Kevin: I don’t want to be afraid to speak up prophetically on issues that affect the least among us. If we don’t stand with the oppressed, who will? If we don’t stand with the refugees, who will? If we don’t stand with those who are victimized, who will? We have to live in the tension between two competing biblical principles: first, that Jesus did not seek to change the world through grabbing the power of this world, even when there was a lot of evil going on from the government; and second, when we truly love people who are oppressed, we are called to find the source of the problem and address it. If people are pushing people off the roof of a building, we can’t just take care of the people who are pushed off. We have to address the issue of the people who are pushing people off. We sometimes need to get the police to go up there and stop the pushers. Or maybe we have to make sure the government policy is not what is pushing people off the building. It’s important not to get pegged into liberal or conservative mode and instead think about the kingdom of God. What does that look like? It may look like a combination of policies supported by Democrats and Republicans or Libertarians.
Are there any role models that you look to? A person who you think is navigating this well?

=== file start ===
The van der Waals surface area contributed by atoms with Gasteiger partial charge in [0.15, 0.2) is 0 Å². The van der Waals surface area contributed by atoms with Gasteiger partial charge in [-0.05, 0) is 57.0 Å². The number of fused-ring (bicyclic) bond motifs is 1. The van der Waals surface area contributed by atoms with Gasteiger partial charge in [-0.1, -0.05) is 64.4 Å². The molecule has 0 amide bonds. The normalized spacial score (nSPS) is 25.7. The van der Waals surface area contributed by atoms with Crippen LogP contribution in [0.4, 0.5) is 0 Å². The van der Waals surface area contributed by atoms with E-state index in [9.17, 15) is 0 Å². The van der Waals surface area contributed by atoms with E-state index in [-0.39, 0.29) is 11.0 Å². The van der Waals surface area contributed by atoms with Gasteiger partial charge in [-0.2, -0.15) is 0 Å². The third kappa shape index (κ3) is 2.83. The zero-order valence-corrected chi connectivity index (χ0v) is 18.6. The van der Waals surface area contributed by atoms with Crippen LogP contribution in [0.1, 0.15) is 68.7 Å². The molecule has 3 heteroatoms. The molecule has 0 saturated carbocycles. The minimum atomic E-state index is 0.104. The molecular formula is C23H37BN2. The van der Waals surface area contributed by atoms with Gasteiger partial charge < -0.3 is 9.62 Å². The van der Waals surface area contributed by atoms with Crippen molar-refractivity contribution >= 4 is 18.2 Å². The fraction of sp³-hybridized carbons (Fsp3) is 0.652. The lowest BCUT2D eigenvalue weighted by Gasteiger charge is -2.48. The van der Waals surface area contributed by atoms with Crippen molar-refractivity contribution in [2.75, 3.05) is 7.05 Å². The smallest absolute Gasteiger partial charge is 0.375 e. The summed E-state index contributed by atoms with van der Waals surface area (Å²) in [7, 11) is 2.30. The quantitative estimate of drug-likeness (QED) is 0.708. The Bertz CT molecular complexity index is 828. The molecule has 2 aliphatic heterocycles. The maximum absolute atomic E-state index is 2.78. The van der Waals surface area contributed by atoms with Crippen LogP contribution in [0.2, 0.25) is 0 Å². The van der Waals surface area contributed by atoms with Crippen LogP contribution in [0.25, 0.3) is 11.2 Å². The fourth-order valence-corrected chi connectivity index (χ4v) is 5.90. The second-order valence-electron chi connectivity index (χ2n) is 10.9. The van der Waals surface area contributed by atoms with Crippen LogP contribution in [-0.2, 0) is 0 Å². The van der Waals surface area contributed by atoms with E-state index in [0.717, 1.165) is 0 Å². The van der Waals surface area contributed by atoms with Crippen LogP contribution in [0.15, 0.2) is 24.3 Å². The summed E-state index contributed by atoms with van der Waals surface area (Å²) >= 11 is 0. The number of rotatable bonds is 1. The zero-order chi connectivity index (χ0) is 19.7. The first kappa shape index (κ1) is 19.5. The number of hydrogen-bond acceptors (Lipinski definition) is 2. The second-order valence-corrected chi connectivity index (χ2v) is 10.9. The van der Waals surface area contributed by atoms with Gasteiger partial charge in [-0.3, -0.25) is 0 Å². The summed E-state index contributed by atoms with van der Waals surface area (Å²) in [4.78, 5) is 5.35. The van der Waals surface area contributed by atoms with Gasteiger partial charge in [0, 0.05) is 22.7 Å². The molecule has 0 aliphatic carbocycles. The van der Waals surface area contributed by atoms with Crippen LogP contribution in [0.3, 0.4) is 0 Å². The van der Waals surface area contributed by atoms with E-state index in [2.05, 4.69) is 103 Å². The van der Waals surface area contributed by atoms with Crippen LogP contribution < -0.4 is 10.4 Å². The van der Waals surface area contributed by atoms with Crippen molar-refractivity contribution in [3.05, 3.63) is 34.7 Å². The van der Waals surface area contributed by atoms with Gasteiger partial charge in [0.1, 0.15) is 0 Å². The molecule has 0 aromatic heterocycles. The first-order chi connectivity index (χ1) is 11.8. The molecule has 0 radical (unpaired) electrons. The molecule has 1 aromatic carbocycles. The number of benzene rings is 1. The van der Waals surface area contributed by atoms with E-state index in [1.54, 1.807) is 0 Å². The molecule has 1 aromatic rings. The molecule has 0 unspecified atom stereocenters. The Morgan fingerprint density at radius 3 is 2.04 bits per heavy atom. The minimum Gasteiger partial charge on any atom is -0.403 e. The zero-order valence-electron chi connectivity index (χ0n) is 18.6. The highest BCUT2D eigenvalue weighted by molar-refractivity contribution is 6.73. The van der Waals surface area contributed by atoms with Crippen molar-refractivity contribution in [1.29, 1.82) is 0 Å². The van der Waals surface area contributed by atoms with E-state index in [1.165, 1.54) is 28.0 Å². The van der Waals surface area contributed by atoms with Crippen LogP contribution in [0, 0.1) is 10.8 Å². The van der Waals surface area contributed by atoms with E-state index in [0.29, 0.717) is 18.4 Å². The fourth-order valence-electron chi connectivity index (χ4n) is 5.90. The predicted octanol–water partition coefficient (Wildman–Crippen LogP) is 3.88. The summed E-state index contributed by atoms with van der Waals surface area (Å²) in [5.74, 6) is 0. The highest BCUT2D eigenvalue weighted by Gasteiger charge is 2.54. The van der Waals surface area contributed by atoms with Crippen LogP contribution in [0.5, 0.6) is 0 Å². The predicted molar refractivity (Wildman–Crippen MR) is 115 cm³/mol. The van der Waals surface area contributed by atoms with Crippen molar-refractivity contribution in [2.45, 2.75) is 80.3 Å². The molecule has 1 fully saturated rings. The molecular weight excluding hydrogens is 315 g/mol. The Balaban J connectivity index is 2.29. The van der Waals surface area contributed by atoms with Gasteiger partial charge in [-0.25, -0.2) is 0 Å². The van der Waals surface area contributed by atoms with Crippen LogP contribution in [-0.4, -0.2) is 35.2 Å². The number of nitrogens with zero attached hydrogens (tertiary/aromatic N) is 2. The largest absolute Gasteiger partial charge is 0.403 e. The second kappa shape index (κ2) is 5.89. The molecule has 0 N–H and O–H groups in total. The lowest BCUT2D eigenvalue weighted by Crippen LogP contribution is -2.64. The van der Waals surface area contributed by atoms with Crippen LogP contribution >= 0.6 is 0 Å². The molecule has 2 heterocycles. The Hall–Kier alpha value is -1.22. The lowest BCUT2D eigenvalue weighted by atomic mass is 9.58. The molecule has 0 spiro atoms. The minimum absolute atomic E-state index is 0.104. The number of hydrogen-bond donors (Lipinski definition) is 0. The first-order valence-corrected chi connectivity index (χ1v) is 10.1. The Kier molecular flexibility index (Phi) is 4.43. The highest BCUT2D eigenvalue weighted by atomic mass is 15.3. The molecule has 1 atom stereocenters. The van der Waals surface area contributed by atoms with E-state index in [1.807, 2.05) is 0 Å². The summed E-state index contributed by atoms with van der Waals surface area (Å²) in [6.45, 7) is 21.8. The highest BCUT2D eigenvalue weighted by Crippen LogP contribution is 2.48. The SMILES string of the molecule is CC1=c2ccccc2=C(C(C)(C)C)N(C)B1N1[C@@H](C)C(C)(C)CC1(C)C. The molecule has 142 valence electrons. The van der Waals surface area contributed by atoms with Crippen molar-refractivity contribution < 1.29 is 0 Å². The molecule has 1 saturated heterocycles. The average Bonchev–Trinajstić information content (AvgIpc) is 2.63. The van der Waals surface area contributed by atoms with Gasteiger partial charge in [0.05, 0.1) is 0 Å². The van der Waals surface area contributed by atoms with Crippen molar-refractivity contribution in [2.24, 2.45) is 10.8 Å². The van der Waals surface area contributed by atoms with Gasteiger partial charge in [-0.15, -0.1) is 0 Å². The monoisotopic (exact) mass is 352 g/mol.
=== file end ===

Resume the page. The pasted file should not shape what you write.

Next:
Suzanne: I think about Eugene Peterson. I’ve realized that I need to be really aware of my own political convictions and desires, and what sparked that for me was in Eugene Peterson’s book Under the Unpredictable Plant. He talks about how one of the temptations of ministry is that we occasionally speak for God, and then we start thinking we always speak for God—or even that we are God. So I have to manage my own humility. Just because I’m the pastor and I happen to have the platform doesn’t mean I get to always speak what I think. I have a position of authority and power that I have to steward carefully.
Andrés: Tim Keller. As far as I’ve seen, he has done a really great job, especially being from a large urban center like New York City. I imagine, being in ministry for almost 30 years there, he’s had tons of these conversations. From the ’80s when he started his congregation, there’s been a ton of different parties, whether it’s in Congress or the presidency or local elections. I’ve really appreciated his tact.